Sunday, August 13, 2006

Patriots vs. Nationalists

A few weeks ago, Scott Richert mentioned Remembered Past by John Lukacs in a post about Jonah Goldberg's "Invincible Ignorance." Richert noted that the book, a collection from ISI Books contains a chapter from a previous Lukacs book to disabuse Goldberg of his foolish notions about patriotism. I'm glad that he did, because I wasn't aware of the book and decided to get a copy for myself. I've only read a small part of it so far (not incuding the chapter Richert mentions), including a chapter called "The Problem of American Conservatism" from 1984. I'll include a quote for Goldberg's benefit, but I doubt it will get through since Lukacs doesn't include any Star Trek references:
They proclaimed themselves to be the prime defenders of Western civilization: yet many of them had a narrowly nationalist, and broadly Californian, view of the world -- narrow enough to be ignorant, broad enough to be flat "I was a nationalist," Hitler wrote in Mein Kampf about his youth, "but I was not a patriot." So were, unfortunately, most American conservatives, unaware of the crucial difference (George Orwell described it in one of his prime essays) between the ideological nationalist and the true patriot: the former is moved by the desire to extend the power of his nation, the latter is moved by the love of his country. . . The true patriot and the true conservative is suspicious of ideology . . . yet the American conservatives were, more often, ideologues . . .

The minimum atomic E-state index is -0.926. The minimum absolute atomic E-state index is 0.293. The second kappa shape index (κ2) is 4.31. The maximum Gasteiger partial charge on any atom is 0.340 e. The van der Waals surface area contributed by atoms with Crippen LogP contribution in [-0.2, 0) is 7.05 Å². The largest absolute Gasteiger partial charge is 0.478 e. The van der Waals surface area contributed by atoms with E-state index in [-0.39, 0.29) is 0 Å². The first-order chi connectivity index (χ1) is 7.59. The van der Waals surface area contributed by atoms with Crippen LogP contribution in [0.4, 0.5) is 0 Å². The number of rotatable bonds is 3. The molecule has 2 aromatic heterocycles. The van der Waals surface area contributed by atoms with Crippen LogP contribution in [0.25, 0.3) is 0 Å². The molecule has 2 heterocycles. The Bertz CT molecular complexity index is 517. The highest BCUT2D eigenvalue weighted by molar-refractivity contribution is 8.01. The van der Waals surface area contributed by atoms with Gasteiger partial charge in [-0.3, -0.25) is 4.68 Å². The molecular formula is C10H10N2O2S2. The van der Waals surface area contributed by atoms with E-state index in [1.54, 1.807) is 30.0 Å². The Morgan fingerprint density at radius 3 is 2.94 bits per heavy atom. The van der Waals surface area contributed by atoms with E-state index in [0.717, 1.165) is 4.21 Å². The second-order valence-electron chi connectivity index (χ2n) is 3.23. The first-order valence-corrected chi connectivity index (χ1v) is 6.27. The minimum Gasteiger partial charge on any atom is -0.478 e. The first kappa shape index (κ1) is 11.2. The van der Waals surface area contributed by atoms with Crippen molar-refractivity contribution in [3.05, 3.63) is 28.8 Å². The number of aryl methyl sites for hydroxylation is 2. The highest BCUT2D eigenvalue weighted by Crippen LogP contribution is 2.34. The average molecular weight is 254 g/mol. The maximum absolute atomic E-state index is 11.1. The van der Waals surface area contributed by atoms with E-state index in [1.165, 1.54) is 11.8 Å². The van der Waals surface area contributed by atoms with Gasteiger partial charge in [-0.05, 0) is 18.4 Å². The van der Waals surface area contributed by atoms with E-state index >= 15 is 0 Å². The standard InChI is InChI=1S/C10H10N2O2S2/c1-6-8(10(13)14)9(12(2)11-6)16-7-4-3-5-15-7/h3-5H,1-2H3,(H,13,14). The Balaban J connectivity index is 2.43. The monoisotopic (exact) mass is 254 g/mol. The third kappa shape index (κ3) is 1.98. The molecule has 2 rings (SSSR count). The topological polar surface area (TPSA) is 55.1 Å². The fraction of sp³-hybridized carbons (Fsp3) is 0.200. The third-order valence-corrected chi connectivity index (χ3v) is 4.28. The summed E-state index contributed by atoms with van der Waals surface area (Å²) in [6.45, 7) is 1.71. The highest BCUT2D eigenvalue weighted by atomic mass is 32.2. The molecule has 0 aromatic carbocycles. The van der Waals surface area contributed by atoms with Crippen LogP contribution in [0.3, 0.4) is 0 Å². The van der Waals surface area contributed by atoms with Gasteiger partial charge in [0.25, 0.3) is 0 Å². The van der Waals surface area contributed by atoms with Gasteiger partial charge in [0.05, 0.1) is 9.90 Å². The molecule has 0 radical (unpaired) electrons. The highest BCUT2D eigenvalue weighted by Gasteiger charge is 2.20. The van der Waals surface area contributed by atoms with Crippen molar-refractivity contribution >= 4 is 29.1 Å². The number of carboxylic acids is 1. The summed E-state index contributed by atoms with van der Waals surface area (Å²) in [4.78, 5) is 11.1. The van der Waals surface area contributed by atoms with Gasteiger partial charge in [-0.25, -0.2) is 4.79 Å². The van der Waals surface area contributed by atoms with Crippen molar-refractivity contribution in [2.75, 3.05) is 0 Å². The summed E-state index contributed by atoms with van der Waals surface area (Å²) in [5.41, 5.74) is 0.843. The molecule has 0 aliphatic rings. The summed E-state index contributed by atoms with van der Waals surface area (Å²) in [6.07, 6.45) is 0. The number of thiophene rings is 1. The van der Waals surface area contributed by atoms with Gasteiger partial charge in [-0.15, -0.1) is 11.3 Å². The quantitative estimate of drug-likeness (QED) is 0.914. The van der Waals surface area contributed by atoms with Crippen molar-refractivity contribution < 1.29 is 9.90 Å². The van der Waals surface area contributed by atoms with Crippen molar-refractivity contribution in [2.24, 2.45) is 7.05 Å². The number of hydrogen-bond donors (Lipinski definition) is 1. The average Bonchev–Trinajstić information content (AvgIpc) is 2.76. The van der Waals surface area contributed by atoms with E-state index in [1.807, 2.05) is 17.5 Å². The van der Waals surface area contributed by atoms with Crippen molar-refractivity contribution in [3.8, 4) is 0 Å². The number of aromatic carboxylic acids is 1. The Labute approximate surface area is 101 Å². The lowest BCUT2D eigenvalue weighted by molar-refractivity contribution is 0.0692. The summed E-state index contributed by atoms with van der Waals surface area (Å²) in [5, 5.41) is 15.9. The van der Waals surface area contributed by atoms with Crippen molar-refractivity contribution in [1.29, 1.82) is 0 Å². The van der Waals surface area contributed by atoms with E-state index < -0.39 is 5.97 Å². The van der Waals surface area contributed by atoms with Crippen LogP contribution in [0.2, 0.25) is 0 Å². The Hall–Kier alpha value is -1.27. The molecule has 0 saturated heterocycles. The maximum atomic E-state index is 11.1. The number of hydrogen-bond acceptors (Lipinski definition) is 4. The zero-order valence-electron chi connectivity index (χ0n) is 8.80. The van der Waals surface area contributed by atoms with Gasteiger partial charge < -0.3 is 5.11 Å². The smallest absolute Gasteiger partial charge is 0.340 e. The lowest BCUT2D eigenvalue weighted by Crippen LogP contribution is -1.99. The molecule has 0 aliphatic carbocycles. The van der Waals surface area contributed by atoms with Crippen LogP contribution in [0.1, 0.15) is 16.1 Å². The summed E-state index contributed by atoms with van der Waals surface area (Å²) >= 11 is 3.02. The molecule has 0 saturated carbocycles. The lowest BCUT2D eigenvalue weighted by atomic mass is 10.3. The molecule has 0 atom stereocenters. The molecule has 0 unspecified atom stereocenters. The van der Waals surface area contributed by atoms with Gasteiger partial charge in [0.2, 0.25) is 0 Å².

Bartleby said...

As more than one person has pointed out (and sorry, I'm too lazy at the moment to look anyone up), a man who simply loves his country -- that is, a patriot -- has no trouble at all understanding that other men love their countries, too. It isn't anything that needs fighting over.

Scott P. Richert said...

Clark--glad you picked the book up. It's one of the best buys you could make, hands down--only $18 for a massive 900+ pages of Lukacs. As I noted in my review in Chronicles last fall, I would have left a couple things out and added a few others, but overall, the editorial choices were excellent. It's a perfect introduction to Lukacs's work.

Jim Henley said...

My favorite formulation is Jesse Walker's:

Patriotism: "I love my dad."

Nationalism: "My dad can beat up your dad."

Imperialism: "Here he comes now!"